Manchester attack: Firefighters did not respond to bombing for two hours because of false alarm over 'active shooter'

Review praises ‘acts of bravery and selflessness’ by emergency services 

Lizzie Dearden
Home Affairs Correspondent
Tuesday 27 March 2018 11:57 BST
Fire service did not arrive at scene of Manchester terror attack for over two hours

Firefighters did not respond to the Manchester attack for two hours because they believed a gunman could be on the loose, a report has found.

Lord Kerslake, the former head of the civil service, praised “individual acts of bravery and selflessness” by the emergency services and members of the public following the bombing on 22 May last year but said communication failures delayed vital parts of the response.

Isis supporter Salman Abedi detonated his device in the foyer of Manchester Arena as thousands of young Ariana Grande fans poured out of a concert, killing 22 people and injuring more than 100.

Police were on the scene one minute later and declared a major incident at 10.39pm, just eight minutes after the explosion.

Firefighters stationed nearby heard the blast themselves and prepared for mobilisation, but initial fears of an “active shooter” meant they did not arrive at the scene for two hours despite having first-aid skills and terror-attack training.

“The effect of this was that a valuable resource was not available to assist on the scene, particularly with the movement of those who were injured from the foyer” amid a shortage of stretchers, Lord Kerslake concluded.

“The fire service was effectively ‘outside the loop’, having no presence at the rendezvous point established by the police, little awareness of what was happening at the arena and only a very limited and belated presence at Strategic Gold Command.”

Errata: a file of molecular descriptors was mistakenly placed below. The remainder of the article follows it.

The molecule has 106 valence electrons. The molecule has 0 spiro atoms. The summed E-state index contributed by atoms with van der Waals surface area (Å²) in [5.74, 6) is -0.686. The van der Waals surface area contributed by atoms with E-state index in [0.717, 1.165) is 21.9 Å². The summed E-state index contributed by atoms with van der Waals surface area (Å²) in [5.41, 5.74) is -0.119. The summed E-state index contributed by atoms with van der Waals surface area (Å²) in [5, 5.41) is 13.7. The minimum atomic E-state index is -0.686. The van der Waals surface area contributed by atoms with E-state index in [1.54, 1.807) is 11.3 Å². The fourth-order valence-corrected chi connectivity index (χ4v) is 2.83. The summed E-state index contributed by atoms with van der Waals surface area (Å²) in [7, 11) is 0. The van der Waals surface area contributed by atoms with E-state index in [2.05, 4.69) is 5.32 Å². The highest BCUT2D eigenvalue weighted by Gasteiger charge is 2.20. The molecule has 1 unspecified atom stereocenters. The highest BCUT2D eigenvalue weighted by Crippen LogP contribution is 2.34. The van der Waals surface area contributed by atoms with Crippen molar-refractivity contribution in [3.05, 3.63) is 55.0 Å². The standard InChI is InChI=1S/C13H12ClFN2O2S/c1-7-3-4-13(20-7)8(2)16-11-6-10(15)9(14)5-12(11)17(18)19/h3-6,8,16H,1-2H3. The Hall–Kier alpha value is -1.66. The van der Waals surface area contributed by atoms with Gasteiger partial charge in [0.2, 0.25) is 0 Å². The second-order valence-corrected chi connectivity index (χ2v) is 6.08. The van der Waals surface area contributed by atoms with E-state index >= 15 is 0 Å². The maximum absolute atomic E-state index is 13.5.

Lord Kerslake said firefighters interviewed during the review felt they had left Manchester down but said “they did not, but their procedures, communications and operational culture most certainly did ... it is incredible”.

Manchester attack: City pays tribute one week on

He said firefighters stationed near Manchester Arena “could see that something was happening and wanted to go forward, but were prevented from doing so” and could not deploy themselves.

There were only three paramedics in the foyer at the time, triaging patients to be taken to a designated casualty clearing station for treatment alongside British Transport Police officers, security guards, staff from Manchester Victoria station and members of the public.

All injured people were evacuated from the blast site within just over an hour of the explosion, but Lord Kerslake said the presence of firefighters “would clearly have been valuable”.

The impact of the delay will be examined by the coroner in ongoing inquests into the 22 victims’ deaths, while a separate criminal investigation continues.